College is your home away from home. Your dorm room is your space to make your own, and your roommates are like your siblings (because they'll occasionally hog the television remote or dip into your snacks). There's probably a kitchen on the first floor, a bathroom down the hall, and a grocery store down the street that you go to once a week. Sure, your mom isn't there to cook you homemade pasta and meatballs, or ask you about your classes at the end of the day. But, you're excited to be out on your own, and doing the #adulting thing. You'll find that what you learn your first semester away from home is so valuable, but also inevitable. You couldn't learn these lessons anywhere else.
Going into your first semester, you might not be entirely sure what to expect. You want to bond with your roommate and learn all the shortcuts on campus. Maybe you never shared a room before, so that's something brand new. Even little things like cooking chicken, or figuring out what deals are good at the store, will fall into your hands. Walking down the aisles will make you appreciate home and your parents just a little bit more. How did they just know?
Soon enough, you'll start getting the hang of things. You'll teach yourself how to properly clean an apartment, and the settings on the washing machine. Let's be honest: These seven life lessons are inevitable, but you'll be so happy to learn them along the way.
1. How To Cook For Yourself
In my personal opinion, it's incredibly important to learn how to cook for yourself. Your first few weeks, you'll likely depend on the food at the dining hall or make mac and cheese in your microwave. But, those meals get old fast, and even ordering pizza gets to be boring after a while.
When you know how to cook for yourself, you take charge of your life a bit. You have control over the kinds of food you're eating, and can use your creativity to come up with different dishes. After a very questionable plate of pasta in the cafeteria, this lesson will become much-needed. Phew! Onto the next one.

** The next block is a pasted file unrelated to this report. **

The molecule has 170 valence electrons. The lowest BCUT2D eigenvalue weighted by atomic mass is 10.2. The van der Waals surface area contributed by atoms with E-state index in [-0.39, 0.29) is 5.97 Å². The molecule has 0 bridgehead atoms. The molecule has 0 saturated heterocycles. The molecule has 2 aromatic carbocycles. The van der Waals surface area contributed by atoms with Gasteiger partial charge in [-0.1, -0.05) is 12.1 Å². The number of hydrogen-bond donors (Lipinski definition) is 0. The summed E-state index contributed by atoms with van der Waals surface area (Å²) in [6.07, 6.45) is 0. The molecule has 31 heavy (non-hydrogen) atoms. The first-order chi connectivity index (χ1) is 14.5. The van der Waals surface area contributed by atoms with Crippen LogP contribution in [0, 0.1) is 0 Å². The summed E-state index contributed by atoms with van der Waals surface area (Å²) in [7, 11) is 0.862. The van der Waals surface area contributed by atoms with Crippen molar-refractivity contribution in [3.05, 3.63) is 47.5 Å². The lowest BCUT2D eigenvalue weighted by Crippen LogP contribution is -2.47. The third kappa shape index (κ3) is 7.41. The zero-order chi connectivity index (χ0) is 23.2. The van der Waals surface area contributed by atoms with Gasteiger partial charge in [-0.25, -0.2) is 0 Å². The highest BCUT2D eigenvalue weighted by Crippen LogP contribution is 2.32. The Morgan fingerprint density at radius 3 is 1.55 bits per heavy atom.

2. How To Clean Your Own Space
Having your own space is super fun in college, because it's a place to call your own. You're not living in your parents' house, or sharing a closet with your older sibling. It's amazing how little things like that can make you feel so much more like an adult.
The summer leading up to your first semester, you likely scrolled through Pinterest looking for dorm ideas. You purchased a cute neon sign for the wall near your bed and a fluffy comforter. But, after living in this new space for a while, it'll get a little messy. Vacuuming, dusting, and lighting a candle are necessary, and you'll nail down a proper cleaning routine.
3. How To Appreciate Your Hometown
Being away from home for the first time comes with a lot of feels. On the one hand, you're excited to get out of your comfort zone. You've lived in the same place with the same people for years. It's time for a change! On the other hand, you'll realize how much you appreciate the place you get to call "home."